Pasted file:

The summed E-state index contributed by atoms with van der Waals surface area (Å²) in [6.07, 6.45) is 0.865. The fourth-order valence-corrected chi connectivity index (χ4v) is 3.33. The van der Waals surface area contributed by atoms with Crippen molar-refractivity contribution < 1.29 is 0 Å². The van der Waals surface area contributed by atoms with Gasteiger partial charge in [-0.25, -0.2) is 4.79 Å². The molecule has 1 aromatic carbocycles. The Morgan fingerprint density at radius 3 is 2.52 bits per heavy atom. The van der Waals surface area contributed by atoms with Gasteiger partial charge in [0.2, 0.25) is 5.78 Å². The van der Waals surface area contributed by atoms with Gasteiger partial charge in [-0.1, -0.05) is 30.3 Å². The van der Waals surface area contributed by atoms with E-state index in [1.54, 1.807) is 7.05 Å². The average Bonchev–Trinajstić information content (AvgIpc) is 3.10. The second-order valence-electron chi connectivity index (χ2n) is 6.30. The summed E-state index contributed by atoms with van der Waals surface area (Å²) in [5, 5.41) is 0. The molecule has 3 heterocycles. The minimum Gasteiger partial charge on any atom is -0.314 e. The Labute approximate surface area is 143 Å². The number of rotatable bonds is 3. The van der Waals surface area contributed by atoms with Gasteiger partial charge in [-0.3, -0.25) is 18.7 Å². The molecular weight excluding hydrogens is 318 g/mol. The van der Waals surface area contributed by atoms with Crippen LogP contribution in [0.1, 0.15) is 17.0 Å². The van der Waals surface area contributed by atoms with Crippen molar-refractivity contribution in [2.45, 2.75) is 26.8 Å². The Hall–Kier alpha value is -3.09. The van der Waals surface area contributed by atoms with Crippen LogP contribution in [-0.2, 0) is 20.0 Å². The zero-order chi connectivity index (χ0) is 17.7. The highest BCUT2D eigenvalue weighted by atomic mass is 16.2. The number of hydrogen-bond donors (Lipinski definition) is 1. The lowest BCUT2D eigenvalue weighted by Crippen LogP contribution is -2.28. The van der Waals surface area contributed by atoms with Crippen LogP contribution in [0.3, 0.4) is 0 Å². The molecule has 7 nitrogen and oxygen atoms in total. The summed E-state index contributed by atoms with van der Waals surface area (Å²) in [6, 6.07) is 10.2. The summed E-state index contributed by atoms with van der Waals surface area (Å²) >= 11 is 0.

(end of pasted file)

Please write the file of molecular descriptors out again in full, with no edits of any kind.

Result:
The summed E-state index contributed by atoms with van der Waals surface area (Å²) in [6.07, 6.45) is 0.865. The fourth-order valence-corrected chi connectivity index (χ4v) is 3.33. The van der Waals surface area contributed by atoms with Crippen molar-refractivity contribution < 1.29 is 0 Å². The van der Waals surface area contributed by atoms with Gasteiger partial charge in [-0.25, -0.2) is 4.79 Å². The molecule has 1 aromatic carbocycles. The Morgan fingerprint density at radius 3 is 2.52 bits per heavy atom. The van der Waals surface area contributed by atoms with Gasteiger partial charge in [0.2, 0.25) is 5.78 Å². The van der Waals surface area contributed by atoms with Gasteiger partial charge in [-0.1, -0.05) is 30.3 Å². The van der Waals surface area contributed by atoms with E-state index in [1.54, 1.807) is 7.05 Å². The average Bonchev–Trinajstić information content (AvgIpc) is 3.10. The second-order valence-electron chi connectivity index (χ2n) is 6.30. The summed E-state index contributed by atoms with van der Waals surface area (Å²) in [5, 5.41) is 0. The molecule has 3 heterocycles. The minimum Gasteiger partial charge on any atom is -0.314 e. The Labute approximate surface area is 143 Å². The number of rotatable bonds is 3. The van der Waals surface area contributed by atoms with Gasteiger partial charge in [-0.3, -0.25) is 18.7 Å². The molecular weight excluding hydrogens is 318 g/mol. The van der Waals surface area contributed by atoms with Crippen LogP contribution in [0.1, 0.15) is 17.0 Å². The van der Waals surface area contributed by atoms with Crippen molar-refractivity contribution in [2.45, 2.75) is 26.8 Å². The Hall–Kier alpha value is -3.09. The van der Waals surface area contributed by atoms with Crippen LogP contribution in [-0.2, 0) is 20.0 Å². The zero-order chi connectivity index (χ0) is 17.7. The highest BCUT2D eigenvalue weighted by atomic mass is 16.2. The number of hydrogen-bond donors (Lipinski definition) is 1. The lowest BCUT2D eigenvalue weighted by Crippen LogP contribution is -2.28. The van der Waals surface area contributed by atoms with Crippen LogP contribution in [0.3, 0.4) is 0 Å². The molecule has 7 nitrogen and oxygen atoms in total. The summed E-state index contributed by atoms with van der Waals surface area (Å²) in [6, 6.07) is 10.2. The summed E-state index contributed by atoms with van der Waals surface area (Å²) >= 11 is 0.